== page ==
I feel more connected to the colleagues I chatted with, now having mutually shared a part of our lives that aren’t necessarily shown in a workplace setting. In hindsight, I think that was my goal from the start – finding a way to connect with people, and hoping that such a way could involve music. In my DI Fellows application, I mentioned drawing inspiration from Darryl Davis, who stressed the importance of first establishing a connection before debating divisive issues to avoid mutual antagonism. And for what it’s worth, I did feel like I could be comfortable debating my colleagues on a more controversial issue after establishing that connecting musical thread. Maybe in the future I could add a friendly debate afterwards.

I know that I’ll continue to have these conversations. It is my hope that I can continue sharing them. I hope that you’ll find as much enjoyment in these podcasts as I’ve had making them.

 


 

Disability and Inclusion
by Heather Dicks

Nov. 2, 2018—DiversAbility Day took place on a warm October 1 afternoon in the Technology Square Research Building. A summit-style event bringing together students, faculty, and staff, engaged attendees in learning and dialogue focused on inclusion of people with disabilities at Tech. As one o’clock approached, I could not help my nervousness or dismiss the thought that nine months of planning was finally about to go into action.

Last October (2017), when the application for the 2018 Diversity and Inclusion Fellows program was due, I had only been on staff for two months. I did not really have full knowledge of anything on campus, let alone the landscape of diversity and inclusion. It seemed applying to be a part of this program was premature in my short tenure, but I wanted to participate in something outside of Excel in order to meet people and make connections. So I constructed a lofty project idea and applied. The issue area was easy—disability inclusion. Disability is often forgotten when people are looking at diversity. Usually, the areas that we first look at are race, age, gender, and military service. Disability perspectives can overlap with those of an aging population as well as veterans who are wounded and/or disabled, but the unique part of intentionally including disability as part of a diversity plan leads to creative problem-solving and universal design concepts in many areas—technology, robotics, city planning, biomedical engineering—to name a few. Making the case for why that is important to Tech was easy. Describing my perspective and experience was also easy.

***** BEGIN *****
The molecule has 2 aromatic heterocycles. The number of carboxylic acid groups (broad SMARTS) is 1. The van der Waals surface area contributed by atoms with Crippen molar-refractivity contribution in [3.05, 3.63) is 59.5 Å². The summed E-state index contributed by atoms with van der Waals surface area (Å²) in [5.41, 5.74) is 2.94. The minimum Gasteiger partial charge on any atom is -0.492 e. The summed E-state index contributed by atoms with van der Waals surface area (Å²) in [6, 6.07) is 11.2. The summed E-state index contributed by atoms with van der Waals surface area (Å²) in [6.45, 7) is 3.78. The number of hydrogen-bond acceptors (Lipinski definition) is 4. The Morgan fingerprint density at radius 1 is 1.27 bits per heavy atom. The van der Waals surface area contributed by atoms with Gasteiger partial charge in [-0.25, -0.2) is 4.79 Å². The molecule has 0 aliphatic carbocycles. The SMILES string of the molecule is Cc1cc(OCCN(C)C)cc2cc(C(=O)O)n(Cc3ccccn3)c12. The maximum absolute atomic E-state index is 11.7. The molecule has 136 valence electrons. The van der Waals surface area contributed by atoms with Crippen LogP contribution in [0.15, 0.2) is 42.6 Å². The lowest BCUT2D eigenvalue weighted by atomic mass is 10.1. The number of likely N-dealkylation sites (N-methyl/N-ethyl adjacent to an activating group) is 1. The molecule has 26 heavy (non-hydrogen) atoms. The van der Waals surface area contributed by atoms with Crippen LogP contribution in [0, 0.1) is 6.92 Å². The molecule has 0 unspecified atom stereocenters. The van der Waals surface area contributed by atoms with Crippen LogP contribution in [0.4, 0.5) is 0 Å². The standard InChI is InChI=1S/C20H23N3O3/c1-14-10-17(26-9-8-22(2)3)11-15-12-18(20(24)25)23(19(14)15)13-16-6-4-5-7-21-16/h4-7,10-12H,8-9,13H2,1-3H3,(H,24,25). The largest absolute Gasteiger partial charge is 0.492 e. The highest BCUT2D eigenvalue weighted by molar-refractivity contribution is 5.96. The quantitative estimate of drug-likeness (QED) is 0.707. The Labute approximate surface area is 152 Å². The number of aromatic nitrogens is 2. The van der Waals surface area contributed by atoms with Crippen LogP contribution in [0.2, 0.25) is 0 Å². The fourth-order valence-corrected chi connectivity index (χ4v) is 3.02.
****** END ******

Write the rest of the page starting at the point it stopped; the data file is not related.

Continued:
The project idea was the hard part. I started with a plan to present to all the Diversity and Inclusion Councils from each college and institution on the resources around campus to give them perspective from people with disabilities. This was too large and grandiose. Magnus and Beril helped me to whittle the idea down, and I arrived at the idea of DiversAbility Day.

During the first couple of months in the Fellows program, I met with people from departments that I believed would be interested in this idea, and interested in helping me to make it happen. As I talked with them, I learned about projects and efforts that have taken place on campus, as well as research that focuses on the disability community. This helped me to develop the activities for DiversAbility Day.

The first half was a panel discussion with Helena Mitchell from the Center for Advanced Communications Policy and Wireless RERC, Rebecca Frost from the Office of Disability Services, Ken Surdin from the Excel program, Carolyn Phillips from AMAC Accessibility Services, and Liz Persaud from Tools for Life. I moderated the panel with questions focused on what the Tech community might not know about their programs and how they can be a resource. Some problem solving occurred during this discussion, and ideas for future projects related to disability inclusion emerged. One example is the idea of starting an Employee Resource Group dedicated to sharing resources and information related to disabilities.